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Anesthesiology. 2002 Feb;96(2):300-5.

Electroacupuncture prophylaxis of postoperative nausea and vomiting following pediatric tonsillectomy with or without adenoidectomy.

Author information

1
Department of Pediatric Anesthesiology, Medical College of Wisconsin-Children's Hospital of Wisconsin, Milwaukee, Wisconsin 53226, USA. lrusy@mcw.edu

Abstract

BACKGROUND:

Electrical stimulation of acupuncture point P6 reduces the incidence of postoperative nausea or vomiting (PONV) in adult patients. However, acupressure, laser stimulation of P6, and acupuncture during anesthesia have not been effective for reducing PONV in the pediatric population. The authors studied the effect of electrical P6 acupuncture in awake pediatric patients who had undergone surgery associated with a high incidence of PONV.

METHODS:

Patients aged 4-18 yr undergoing tonsillectomy with or without adenoidectomy were randomly assigned to acupuncture, sham acupuncture, or control groups. Acupuncture needles at P6 and a neutral point were placed while patients were anesthetized, and low-frequency electrical stimulation was applied to these points for 20 min in the recovery room while the patients were awake (P6 Acu group). This treatment was compared with sham needles along the arm at acupuncture points not associated with antiemesis (sham group) and a no-needle control group. The arms were wrapped to prevent identification of treatment group, and anesthetic, analgesic, and surgical technique were standardized. Assessed outcomes were occurrence of nausea, occurrence and number of episodes of vomiting, time to vomiting, and use of antiemetic rescue medication.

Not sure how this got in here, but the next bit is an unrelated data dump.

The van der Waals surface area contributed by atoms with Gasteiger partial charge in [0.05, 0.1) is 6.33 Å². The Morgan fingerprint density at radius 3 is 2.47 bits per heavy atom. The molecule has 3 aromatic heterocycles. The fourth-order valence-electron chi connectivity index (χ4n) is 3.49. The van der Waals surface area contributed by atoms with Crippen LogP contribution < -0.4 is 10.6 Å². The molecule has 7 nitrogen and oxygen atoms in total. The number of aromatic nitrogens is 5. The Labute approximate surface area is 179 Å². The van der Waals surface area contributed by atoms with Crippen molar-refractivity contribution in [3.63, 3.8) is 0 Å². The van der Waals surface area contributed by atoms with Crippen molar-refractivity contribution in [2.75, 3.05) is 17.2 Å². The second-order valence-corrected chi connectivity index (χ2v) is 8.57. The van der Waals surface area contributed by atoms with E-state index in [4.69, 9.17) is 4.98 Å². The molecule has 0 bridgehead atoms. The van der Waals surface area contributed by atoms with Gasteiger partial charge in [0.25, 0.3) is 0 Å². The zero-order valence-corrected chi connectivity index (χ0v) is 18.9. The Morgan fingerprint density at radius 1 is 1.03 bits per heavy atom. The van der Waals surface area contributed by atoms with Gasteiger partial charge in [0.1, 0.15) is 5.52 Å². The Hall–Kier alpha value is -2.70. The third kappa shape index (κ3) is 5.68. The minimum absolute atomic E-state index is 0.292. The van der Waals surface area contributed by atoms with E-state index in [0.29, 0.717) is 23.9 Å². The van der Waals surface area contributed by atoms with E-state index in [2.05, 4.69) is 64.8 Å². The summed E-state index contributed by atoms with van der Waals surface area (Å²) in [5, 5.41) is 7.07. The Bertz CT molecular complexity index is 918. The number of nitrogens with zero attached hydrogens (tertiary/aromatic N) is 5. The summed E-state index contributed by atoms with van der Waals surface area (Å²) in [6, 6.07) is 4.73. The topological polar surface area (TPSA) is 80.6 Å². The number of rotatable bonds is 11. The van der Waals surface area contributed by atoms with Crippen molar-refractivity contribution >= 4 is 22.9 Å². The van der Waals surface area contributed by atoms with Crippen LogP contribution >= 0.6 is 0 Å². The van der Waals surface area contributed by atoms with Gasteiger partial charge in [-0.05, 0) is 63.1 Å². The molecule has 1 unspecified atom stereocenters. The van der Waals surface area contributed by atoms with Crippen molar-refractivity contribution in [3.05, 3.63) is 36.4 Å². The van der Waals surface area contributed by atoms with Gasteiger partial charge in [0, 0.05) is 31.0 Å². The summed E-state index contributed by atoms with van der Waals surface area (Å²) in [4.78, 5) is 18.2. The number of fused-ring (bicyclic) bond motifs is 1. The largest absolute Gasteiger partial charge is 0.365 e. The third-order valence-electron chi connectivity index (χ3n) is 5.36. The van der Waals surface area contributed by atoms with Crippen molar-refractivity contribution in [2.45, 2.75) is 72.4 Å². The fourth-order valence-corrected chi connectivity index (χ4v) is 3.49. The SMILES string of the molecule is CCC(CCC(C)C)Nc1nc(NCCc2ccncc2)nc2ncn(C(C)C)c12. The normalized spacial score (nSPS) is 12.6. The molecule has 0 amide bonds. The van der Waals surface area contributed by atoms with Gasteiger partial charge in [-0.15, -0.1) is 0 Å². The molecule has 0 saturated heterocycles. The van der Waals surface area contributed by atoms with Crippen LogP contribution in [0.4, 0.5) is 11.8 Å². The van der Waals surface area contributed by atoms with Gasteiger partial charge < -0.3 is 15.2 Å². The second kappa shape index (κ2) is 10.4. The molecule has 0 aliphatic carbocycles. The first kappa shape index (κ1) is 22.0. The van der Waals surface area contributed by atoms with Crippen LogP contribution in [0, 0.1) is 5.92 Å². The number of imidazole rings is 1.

RESULTS:

One hundred twenty patients were enrolled in the study, 40 per group. There were no differences in age, weight, sex, or opioid administration between groups. The PONV incidence was significantly lower with P6 acupuncture (25 of 40 or 63%; odds ratio, 0.135; number needed to treat, 3.3; P < 0.001) compared with controls (37 of 40 or 93%). Sham puncture had no effect on PONV (35 of 40 or 88%; P = not significant). Occurrence of nausea was significantly less in P6 Acu (24 of 40 or 60%; odds ratio, 0.121; P < 0.01), but not in the sham group (34 of 40 or 85%) compared with the control group (37 of 40 or 93%). Vomiting occurred in 25 of 40 or 63% in P6 Acu; 35 of 40 or 88% in the sham group, and 31 in 40 or 78% in the control group (P = not significant). Patients receiving sham puncture vomited significantly earlier (P < 0.02) and needed more rescue treatment (33 of 40 or 83%; odds ratio, 3.48; P < 0.02) compared with P6 Acu (23 of 40 or 58%) and the control group (24 of 40 or 60%).

CONCLUSIONS:

Perioperative P6 electroacupuncture in awake patients significantly reduced the occurrence of nausea compared with the sham and control groups, but it did not significantly reduce the incidence or number of episodes of emesis or the use of rescue antiemetics. Sham acupuncture may exacerbate the severity but not the incidence of emesis. The efficacy of P6 acupuncture for PONV prevention is similar to commonly used pharmacotherapies. Its appropriate role in prevention and treatment of PONV requires further study.

PMID:
11818760
[Indexed for MEDLINE]
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